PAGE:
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03 October 2020: Review Articles  

Prospects for Use of Single-Cell Sequencing to Assess DNA Methylation in Asthma

Shuai Men1ABCDEF, Yanyan Yu1ABCEG*

DOI: 10.12659/MSM.925514

Med Sci Monit 2020; 26:e925514



ABSTRACT: Asthma is a complex disease with an increasing prevalence rate caused by the interaction of multiple genetically inherited and environmental factors. Epigenetics link genetic susceptibility and environmental factors. DNA methylation is an epigenetic modification that plays a crucial role in the regulation of growth and development, gene expression, and disease. Relatively little is known about DNA methylation in asthma, with few studies to date using single-cell sequencing to analyze the molecular mechanism by which DNA methylation regulates asthma. Cells with similar phenotypes may be heterogeneous in function and transcription, as may their genetic information. Although multi-omics methods, such as studies of the genome, transcriptome, and epigenome, can be used to evaluate biological processes, these methods are applicable only to groups of cells or tissues and provide averages that may obscure direct correlations among multiple layers of data. Single-cell sequencing technology can clarify the methylation and expression of genes in different populations of cells, in contrast to traditional multi-omics sequencing, which can determine only average values of cell populations. Single-cell sequence can therefore better reflect the pathogenesis of asthma, as it can clarify the function and regulatory mechanism of DNA methylation in asthma, and detect new genes and molecular markers that may become therapeutic targets in this disease.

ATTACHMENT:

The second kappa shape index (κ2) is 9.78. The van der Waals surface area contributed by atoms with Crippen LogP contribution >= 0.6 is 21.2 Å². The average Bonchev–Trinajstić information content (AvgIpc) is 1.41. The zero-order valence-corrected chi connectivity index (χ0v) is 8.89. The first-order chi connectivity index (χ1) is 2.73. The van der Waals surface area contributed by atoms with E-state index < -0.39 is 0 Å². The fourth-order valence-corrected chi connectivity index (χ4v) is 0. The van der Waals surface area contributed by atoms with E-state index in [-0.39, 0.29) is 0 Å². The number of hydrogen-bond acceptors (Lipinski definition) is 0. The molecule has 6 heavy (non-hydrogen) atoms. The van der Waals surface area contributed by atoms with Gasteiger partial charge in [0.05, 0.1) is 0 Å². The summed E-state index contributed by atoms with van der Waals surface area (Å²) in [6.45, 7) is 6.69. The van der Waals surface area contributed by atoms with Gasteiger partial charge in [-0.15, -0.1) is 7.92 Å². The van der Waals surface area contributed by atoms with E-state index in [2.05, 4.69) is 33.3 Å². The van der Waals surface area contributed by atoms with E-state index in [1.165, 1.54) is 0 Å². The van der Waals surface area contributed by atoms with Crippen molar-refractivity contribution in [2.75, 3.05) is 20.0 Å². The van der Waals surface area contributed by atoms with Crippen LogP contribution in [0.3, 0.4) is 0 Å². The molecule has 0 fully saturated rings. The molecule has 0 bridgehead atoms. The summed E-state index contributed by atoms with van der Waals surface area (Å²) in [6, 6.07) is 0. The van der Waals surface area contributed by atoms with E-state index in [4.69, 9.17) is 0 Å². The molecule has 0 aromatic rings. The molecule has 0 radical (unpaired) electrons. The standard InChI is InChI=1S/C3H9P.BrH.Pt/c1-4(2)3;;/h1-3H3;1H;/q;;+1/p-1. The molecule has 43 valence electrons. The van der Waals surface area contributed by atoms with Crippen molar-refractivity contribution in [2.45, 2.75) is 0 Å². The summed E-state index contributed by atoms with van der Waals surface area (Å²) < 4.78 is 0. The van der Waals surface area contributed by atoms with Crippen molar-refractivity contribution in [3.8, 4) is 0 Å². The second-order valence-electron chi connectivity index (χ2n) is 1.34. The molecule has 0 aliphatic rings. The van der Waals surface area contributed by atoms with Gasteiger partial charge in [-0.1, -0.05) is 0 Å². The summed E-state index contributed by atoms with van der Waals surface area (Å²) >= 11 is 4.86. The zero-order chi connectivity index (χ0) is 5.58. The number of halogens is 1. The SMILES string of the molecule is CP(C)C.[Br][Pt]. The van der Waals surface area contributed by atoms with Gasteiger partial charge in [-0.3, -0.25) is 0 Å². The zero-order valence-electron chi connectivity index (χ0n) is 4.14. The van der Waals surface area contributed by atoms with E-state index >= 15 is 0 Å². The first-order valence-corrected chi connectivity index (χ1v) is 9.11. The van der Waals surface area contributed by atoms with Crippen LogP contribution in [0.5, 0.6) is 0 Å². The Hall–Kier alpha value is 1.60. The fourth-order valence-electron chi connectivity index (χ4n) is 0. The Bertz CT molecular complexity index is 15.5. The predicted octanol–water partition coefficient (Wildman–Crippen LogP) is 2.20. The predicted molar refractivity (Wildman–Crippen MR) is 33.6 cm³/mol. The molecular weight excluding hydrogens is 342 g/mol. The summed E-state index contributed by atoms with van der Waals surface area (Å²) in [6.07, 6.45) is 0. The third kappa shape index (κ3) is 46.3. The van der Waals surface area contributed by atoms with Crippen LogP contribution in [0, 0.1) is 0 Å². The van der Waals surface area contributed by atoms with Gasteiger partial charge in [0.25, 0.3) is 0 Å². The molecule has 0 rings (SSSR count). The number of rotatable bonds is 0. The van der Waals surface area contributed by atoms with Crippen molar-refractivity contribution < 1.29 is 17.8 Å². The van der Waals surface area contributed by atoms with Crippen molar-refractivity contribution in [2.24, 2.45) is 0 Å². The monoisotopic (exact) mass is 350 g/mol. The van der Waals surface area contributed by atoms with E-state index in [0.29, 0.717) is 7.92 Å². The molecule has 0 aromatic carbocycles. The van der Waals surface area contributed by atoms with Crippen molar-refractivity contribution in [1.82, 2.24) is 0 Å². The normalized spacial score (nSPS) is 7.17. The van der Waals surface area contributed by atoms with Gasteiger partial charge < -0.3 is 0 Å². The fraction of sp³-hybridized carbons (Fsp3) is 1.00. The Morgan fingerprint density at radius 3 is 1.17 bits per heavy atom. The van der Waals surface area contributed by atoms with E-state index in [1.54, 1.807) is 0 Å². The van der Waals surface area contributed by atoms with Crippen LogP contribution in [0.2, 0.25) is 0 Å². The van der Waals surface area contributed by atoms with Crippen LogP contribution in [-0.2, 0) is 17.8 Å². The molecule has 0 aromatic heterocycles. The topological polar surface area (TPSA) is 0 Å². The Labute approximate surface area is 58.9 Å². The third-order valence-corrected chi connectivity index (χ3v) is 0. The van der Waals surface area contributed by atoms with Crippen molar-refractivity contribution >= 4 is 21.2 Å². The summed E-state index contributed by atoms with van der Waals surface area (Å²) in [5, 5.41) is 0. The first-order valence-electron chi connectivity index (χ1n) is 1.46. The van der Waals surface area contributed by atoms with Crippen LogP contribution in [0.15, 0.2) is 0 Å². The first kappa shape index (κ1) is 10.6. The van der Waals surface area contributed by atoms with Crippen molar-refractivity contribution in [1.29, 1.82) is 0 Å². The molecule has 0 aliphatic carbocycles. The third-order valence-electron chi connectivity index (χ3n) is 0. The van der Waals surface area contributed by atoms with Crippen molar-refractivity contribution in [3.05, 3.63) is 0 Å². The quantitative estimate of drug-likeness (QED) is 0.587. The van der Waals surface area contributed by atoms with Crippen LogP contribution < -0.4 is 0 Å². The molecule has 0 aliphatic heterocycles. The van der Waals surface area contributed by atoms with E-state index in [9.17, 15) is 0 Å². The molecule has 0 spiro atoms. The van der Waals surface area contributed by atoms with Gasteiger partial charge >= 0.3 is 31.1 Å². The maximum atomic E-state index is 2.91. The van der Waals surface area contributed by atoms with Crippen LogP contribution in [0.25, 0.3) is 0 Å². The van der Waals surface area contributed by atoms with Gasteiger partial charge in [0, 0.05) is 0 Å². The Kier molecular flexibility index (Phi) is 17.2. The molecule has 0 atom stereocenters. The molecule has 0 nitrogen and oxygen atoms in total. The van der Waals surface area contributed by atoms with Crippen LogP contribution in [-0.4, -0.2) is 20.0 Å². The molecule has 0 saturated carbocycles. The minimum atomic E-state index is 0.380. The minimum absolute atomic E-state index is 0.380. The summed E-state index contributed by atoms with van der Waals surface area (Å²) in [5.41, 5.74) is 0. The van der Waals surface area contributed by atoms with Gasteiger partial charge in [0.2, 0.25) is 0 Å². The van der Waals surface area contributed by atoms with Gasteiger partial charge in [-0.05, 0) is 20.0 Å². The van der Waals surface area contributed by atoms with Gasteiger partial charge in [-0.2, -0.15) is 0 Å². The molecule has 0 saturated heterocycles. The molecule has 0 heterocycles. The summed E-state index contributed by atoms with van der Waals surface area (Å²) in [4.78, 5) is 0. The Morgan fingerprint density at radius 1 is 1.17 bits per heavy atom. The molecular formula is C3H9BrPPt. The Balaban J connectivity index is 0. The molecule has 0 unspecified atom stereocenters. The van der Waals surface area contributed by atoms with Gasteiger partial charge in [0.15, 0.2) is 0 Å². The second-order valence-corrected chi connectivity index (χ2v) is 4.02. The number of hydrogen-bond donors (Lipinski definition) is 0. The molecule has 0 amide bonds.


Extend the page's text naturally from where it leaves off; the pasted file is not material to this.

Keywords: Asthma, DNA Methylation, Epigenesis, Genetic, Single-Cell Analysis, Epigenomics, Sequence Analysis, DNA


Asthma is a heterogeneous chronic inflammatory airway disease and one of the most common respiratory diseases in children. It is characterized by variable respiratory symptoms, including restricted reversibility of airflow, severe airway remodeling, and even suffocation. In recent years, epidemiological studies in many countries and regions have shown that the prevalence of asthma has increased annually [1], with this disease currently affecting more than 300 million people worldwide.

Asthma is a complex disease influenced by the interaction of genetic (48–79%) and environmental factors [2]. Epigenetic phenomena link environmental and genetic susceptibility factors by influencing gene modification and regulating gene function [3]. DNA methylation, histone modification, and microRNA are the 3 primary mechanisms by which epigenetics are changed by environmental exposure, such as air pollution, diet, drugs, microorganisms, obesity and stress factors. Prenatal exposure to these environmental factors is thought to cause epigenetic changes, thereby affecting early immune programming and influencing the development and function of the immune system, changes that can have lasting effects (Figure 1) [4–9]. Although identifying these factors will be difficult, it is critical to choose the appropriate tissue to study the effect of the epigenome on asthma. Greater cell purity and a higher correlation between cells and disease states increase the likelihood that epigenetic markers will regulate the expression of